Three weeks before President Lincoln ordered McDowell's corps detached from the Army of the Potomac, General McClellan wrote to Nathaniel Banks and ordered him to bring the main body of the Fifth Corps from the Shenandoah Valley, where it was then posted, to the vicinity of Manassas. While the Army of the Potomac was operating on the Yorktown peninsula, Banks was to command his detached corps of two divisions, each 9,000 men strong, at Manassas Junction and guard the approaches to Washington. McClellan's orders required Banks to use one division to guard against an enemy force coming down the Shenandoah Valley toward the Potomac and the other division to guard against an approach from the direction of Fredericksburg and Culpeper. Centrally positioned at Manassas, Banks could easily concentrate his corps along the line, Manassas-Warrenton-Front Royal, to oppose the enemy's advance on whichever side of the Blue Ridge Mountains it might come.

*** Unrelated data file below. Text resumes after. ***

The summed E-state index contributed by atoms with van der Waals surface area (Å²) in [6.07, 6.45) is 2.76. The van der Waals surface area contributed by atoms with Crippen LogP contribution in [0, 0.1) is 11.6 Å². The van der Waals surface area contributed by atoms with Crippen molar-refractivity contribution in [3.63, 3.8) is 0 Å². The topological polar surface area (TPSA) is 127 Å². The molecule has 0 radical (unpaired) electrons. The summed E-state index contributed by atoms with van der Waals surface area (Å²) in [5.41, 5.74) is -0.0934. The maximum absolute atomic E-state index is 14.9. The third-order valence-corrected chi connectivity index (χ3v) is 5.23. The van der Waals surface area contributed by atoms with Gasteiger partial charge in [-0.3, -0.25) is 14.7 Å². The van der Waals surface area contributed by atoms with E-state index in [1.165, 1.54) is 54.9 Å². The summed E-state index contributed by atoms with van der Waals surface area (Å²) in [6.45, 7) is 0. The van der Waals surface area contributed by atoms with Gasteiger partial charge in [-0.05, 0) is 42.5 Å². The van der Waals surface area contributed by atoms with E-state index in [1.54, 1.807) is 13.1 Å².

McClellan's orders to Banks constituted a reasonable distribution of the army's force, between the Commander-in-Chief's opposing objectives of attacking the enemy—with the ultimate objective of destroying his ability to resist—and protecting Washington from a surprise attack. In the event an enemy force was observed attempting to pass the Rappahannock, depending upon Banks's perception of its size, his right wing guarding the valley approach, leaving some cavalry and infantry behind, would march to the support of the left wing at Manassas and, if necessary, the Fifth Corps could fall back behind the perimeter of the forts on the right bank of the Potomac in front of Washington. In the event an enemy force was discovered marching down the valley toward the Potomac, again depending upon its size, Banks's could send his left wing to the support of his right wing and, if necessary, fall back toward the troops posted at Williamsport and Harper's Ferry.